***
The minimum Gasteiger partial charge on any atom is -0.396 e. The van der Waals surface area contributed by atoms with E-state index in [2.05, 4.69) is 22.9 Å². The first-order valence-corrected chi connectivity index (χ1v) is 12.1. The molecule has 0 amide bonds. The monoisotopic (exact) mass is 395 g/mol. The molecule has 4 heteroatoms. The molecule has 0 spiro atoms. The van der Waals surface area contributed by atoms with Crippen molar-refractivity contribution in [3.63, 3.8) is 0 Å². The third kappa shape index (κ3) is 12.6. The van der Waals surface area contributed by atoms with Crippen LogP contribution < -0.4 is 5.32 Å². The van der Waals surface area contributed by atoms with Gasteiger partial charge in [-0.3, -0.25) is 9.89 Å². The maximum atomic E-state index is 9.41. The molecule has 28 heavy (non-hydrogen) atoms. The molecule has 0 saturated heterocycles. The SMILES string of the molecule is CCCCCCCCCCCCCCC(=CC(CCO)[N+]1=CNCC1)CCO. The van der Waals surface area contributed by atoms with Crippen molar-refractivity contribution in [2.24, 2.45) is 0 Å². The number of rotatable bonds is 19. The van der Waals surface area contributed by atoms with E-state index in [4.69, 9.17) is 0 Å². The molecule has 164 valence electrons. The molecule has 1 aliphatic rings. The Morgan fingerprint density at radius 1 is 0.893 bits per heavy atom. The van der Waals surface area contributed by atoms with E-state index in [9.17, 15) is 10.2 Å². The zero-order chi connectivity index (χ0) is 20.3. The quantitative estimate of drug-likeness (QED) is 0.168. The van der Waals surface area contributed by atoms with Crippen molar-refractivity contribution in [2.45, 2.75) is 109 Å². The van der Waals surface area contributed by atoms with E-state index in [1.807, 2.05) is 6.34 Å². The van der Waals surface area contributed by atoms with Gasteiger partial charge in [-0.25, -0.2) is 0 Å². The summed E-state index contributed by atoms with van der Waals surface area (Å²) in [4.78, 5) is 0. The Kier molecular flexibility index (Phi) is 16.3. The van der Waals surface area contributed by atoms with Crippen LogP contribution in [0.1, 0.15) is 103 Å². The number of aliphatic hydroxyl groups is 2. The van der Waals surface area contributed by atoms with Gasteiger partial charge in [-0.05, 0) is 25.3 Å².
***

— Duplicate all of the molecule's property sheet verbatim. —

The minimum Gasteiger partial charge on any atom is -0.396 e. The van der Waals surface area contributed by atoms with E-state index in [2.05, 4.69) is 22.9 Å². The first-order valence-corrected chi connectivity index (χ1v) is 12.1. The molecule has 0 amide bonds. The monoisotopic (exact) mass is 395 g/mol. The molecule has 4 heteroatoms. The molecule has 0 spiro atoms. The van der Waals surface area contributed by atoms with Crippen molar-refractivity contribution in [3.63, 3.8) is 0 Å². The third kappa shape index (κ3) is 12.6. The van der Waals surface area contributed by atoms with Crippen LogP contribution < -0.4 is 5.32 Å². The van der Waals surface area contributed by atoms with Gasteiger partial charge in [-0.3, -0.25) is 9.89 Å². The maximum atomic E-state index is 9.41. The molecule has 28 heavy (non-hydrogen) atoms. The molecule has 0 saturated heterocycles. The SMILES string of the molecule is CCCCCCCCCCCCCCC(=CC(CCO)[N+]1=CNCC1)CCO. The van der Waals surface area contributed by atoms with Crippen molar-refractivity contribution in [2.24, 2.45) is 0 Å². The number of rotatable bonds is 19. The van der Waals surface area contributed by atoms with E-state index in [4.69, 9.17) is 0 Å². The molecule has 164 valence electrons. The molecule has 1 aliphatic rings. The Morgan fingerprint density at radius 1 is 0.893 bits per heavy atom. The van der Waals surface area contributed by atoms with E-state index in [9.17, 15) is 10.2 Å². The zero-order chi connectivity index (χ0) is 20.3. The quantitative estimate of drug-likeness (QED) is 0.168. The van der Waals surface area contributed by atoms with Crippen molar-refractivity contribution in [2.45, 2.75) is 109 Å². The van der Waals surface area contributed by atoms with E-state index in [1.807, 2.05) is 6.34 Å². The van der Waals surface area contributed by atoms with Gasteiger partial charge in [-0.25, -0.2) is 0 Å². The summed E-state index contributed by atoms with van der Waals surface area (Å²) in [4.78, 5) is 0. The Kier molecular flexibility index (Phi) is 16.3. The van der Waals surface area contributed by atoms with Crippen LogP contribution in [0.1, 0.15) is 103 Å². The number of aliphatic hydroxyl groups is 2. The van der Waals surface area contributed by atoms with Gasteiger partial charge in [-0.05, 0) is 25.3 Å².